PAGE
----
“It is encouraging to see that the growth in international tourist arrivals was equalled by a comparable increase in spending in spite of continued economic challenges,” said United Nations World Tourism Organization secretary-general Taleb Rifai. “Considering that tourism is a key export for many economies around the world, this result is good news as it provides foreign reserves to destinations, and contributes to job creation in tourism as well as in related economic sectors,” he added.

By regions, the Americas recorded the largest increase in receipts, plus 7 percent, followed by Asia and the Pacific ( plus 6 percent), Africa ( plus 5 percent) and Europe (plus 2 percent). Receipts in the Middle East were down about 2 percent but improving compared to the double-digit decline recorded in 2011. Continue reading

Travel: Popular Grand Canyon trailhead gets a makeover

National Park Service touts expanded parking, better visitor service

The Bright Angel trailhead at the Grand Canyon has had a big makeover, with more parking and an expanded view area

The Bright Angel trailhead at the Grand Canyon has had a big makeover, with more parking and an expanded seating area.

By Summit Voice

SUMMIT COUNTY — One of the most storied trails in the country has seen a partial makeover, and the National Park Service will celebrate the new look of Grand Canyon National Park’s Bright Angel Trail with a May 18 ribbon-cutting ceremony.

The renovation encompasses a 3.5 acre area at and surrounding the Bright Angel Trailhead. The work focused on creating an accessible and comfortable area for visitors that complements existing historic buildings including the Bright Angel Lodge and Rim Cabins designed by Grand Canyon architect Mary E. J. Colter.

With little work on the trailhead in the past 100 years, the National Park Service said visitors were having a hard time finding the trailhead, and there was no convenient or comfortable place for people to sit to either enjoy the view or prepare for hikes.  The renovation will greatly improve conditions at and around the trailhead, providing a much better experience for park visitors. Continue reading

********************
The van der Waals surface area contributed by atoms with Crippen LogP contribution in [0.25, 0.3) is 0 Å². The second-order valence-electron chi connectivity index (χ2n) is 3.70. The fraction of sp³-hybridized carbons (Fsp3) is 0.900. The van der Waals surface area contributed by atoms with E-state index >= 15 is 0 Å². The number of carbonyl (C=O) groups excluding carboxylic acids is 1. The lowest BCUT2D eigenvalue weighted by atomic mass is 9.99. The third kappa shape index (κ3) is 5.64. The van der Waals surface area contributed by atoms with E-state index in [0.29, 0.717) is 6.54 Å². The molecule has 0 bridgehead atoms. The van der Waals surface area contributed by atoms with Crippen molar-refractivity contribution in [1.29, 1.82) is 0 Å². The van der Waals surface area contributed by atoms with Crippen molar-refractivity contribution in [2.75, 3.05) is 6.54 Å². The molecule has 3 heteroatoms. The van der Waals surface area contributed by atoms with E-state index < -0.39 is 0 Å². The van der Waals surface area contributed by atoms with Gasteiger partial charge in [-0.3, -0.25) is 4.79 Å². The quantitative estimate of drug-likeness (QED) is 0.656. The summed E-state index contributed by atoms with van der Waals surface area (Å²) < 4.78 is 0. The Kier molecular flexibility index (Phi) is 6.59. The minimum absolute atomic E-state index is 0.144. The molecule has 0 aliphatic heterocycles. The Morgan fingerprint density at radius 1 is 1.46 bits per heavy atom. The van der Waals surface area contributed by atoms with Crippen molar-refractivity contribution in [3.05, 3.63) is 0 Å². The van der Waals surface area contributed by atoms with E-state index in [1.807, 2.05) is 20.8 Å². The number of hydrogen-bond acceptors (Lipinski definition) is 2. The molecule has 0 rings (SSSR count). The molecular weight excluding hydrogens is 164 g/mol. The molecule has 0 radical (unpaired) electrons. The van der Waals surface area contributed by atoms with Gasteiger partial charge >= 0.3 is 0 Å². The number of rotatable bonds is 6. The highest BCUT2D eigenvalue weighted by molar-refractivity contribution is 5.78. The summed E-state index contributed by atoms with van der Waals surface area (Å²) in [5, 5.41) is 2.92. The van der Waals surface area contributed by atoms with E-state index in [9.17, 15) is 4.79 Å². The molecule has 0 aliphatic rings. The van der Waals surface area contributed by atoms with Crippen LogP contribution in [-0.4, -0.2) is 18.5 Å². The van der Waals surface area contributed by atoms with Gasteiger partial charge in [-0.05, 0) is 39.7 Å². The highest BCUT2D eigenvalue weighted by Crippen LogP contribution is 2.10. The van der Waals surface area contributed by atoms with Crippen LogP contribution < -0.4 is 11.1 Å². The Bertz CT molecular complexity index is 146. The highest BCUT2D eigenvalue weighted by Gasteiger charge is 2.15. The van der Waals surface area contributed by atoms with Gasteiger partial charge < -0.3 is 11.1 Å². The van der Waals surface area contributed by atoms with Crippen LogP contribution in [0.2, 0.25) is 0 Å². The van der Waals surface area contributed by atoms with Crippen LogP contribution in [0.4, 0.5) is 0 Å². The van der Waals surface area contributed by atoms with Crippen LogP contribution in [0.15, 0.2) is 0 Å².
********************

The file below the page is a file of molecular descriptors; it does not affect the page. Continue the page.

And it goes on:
Travel: U.S. Senate acts to avert more airport delays

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The U.S. Senate wants to keep air traffic moving.

Budget shuffle could enable FAA to avoid furloughs

By Summit Voice

SUMMIT COUNTY — With the busy summer travel season already winding up, the U.S. Senate acted to try and prevent more delays at U.S. Airports. The bipartisan deal to give the FAA more budget flexibility was led by Senators Mark Udall (D-Colo.) and Susan Collins (R-Maine).

The Reducing Flight Delays Act gives the U.S. Secretary of Transportation the flexibility to transfer discretionary funds into the FAA’s operations budget to prevent essential employees, such as air traffic controllers, from being furloughed.  Continue reading

Travel: National Parks visitation surges in 2012

Rocky Mountain National Park is fifth-most visited

Great Sand Dunes National Park may not be one of the most-visited, but it's definitely one of the most intriguing. Bob Berwyn photo.

Great Sand Dunes National Park may not be one of the most-visited, but it’s definitely one of the most intriguing. Bob Berwyn photo.

By Summit Voice

FRISCO — Even though Hurricane Sandy forced the closure of some popular national parks in the Northeast late in the year, overall visitation to national parks surged to 282 million in 2012. National Park Service officials said it was the sixth-highest total ever, even though the agency estimated 2 million fewer visitors as a result of park closures caused by Hurricane Sandy. Continue reading